Robert H. Rimmer’s 1966 novel, The Harrad Experiment, was a moderate success when first published in hardcover. One year later, Bantam Books published the paperback version, and the book exploded selling over 300,000 copies in one month, eventually selling over three million. Rimmer, who died in in 2001, wrote close to twenty books, both fiction and non-fiction, most, if not all, focusing on unconventional, free love relationships outside the norm of monogamy. The Harrad Experiment was his most successful work spawning a second related nonfiction book called The Harrad Letters to Robert H. Rimmer.
The book and the film are set at Harrad, a privately funded and liberal college where carefully selected students are paired off with seemingly incompatible partners and are forced to confront their sexuality and hang-ups. The two main couples are Stanley (Don Johnson), good looking, hip and sex-crazed, and Sheila, Laurie Walters of Eight is Enough fame, a cute, but timid girl who seems like a fish out of water. The other main couple is the insecure Harry (Bruno Kirby Jr.) and the sexually more open, and experienced, Beth (Victoria Thompson). The school’s run by Professor Philip Tenhausen (James Whitmore) and his wife Margaret (Tippi Hedren) whose philosophy is that students need to free themselves from society’s iron shackles. The young generation needs to think and act for themselves if society is to keep advancing. The school forces the students to face their jealousies. No one is compelled to have a sexual relationship with their partner, but it’s encouraged. Students are told they do not have to lose weight though most in the cast are in amazingly good shape. The students should consider themselves open minded thinkers for even attending the school freeing themselves of society’s restrictions.
If this is starting to sound like a lot of sixties free love mumble jumble, consider that back in the 1950’s Bennington College in Vermont, then an all-girls school was a socially progressive school where the students experienced both personal freedom as well as intellectual freedom. At a time when there were “house mothers” scrutinizing dorms, making sure curfews and visitor rules were strictly enforced, the female students at Bennington were encouraged to experience life. According to Ruth Franklin in her excellent biography of author Shirley Jackson (The Lottery, The Haunting of Hill House), there were only three rules: “Silence had to be maintained in the library at all times and elsewhere on campus after ten.p.m.; no cars could be driven on the road by the student houses after ten p.m., and a student who planned to be off campus after eleven p.m. had to fill out a slip saying where she could be reached. Franklin further explains how just before Parents Weekend a notification would be sent to all students informing them to be sure to remove liquor bottles from view.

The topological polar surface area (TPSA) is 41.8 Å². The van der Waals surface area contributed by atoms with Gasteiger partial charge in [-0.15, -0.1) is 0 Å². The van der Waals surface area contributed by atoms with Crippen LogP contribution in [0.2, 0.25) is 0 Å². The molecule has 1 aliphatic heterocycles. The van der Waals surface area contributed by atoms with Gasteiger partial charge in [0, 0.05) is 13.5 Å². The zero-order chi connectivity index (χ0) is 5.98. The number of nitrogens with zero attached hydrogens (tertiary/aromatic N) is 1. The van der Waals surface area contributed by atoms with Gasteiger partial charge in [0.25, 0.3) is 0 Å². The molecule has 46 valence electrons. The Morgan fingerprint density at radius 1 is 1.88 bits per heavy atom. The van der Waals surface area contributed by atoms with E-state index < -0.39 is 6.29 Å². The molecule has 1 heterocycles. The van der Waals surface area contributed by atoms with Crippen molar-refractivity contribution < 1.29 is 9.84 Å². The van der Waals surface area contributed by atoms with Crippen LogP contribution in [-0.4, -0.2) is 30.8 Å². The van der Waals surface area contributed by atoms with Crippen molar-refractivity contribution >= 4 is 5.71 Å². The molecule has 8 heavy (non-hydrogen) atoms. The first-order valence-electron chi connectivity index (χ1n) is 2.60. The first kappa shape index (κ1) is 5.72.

There’s a lot of abstract, metaphysical talk about freeing your mind which results in, what seemed to me, like a lot of superficial conceptual group exercises. Toward the end of the film, there’s a class where everyone is nude sitting out in an open field, on campus. It involves looking into the eyes of the person sitting next to you and saying the word “Zoom!” That person catches the word and turns toward the person next to them passing on the catch phrase “Zoom!” From the “Zoom” goes around and around. We also have nude yoga classes as well as Tippi Hedren seducing student Don Johnson on the college lawn, and yes there is some tree hugging. It’s all done with a bad soundtrack and a lot of questionable acting.
The Harrad Experiment, directed by Ted Post, is not essential viewing, but it is a small peek back in time when society’s shackles were just beginning to loosen, and people were experimenting in different lifestyles
One year later, a sequel, Harrad Summer (1974), was made with Laurie Walters and Victoria Thompson recreating their roles. Don Johnson and Bruno Kirby wisely bowed out.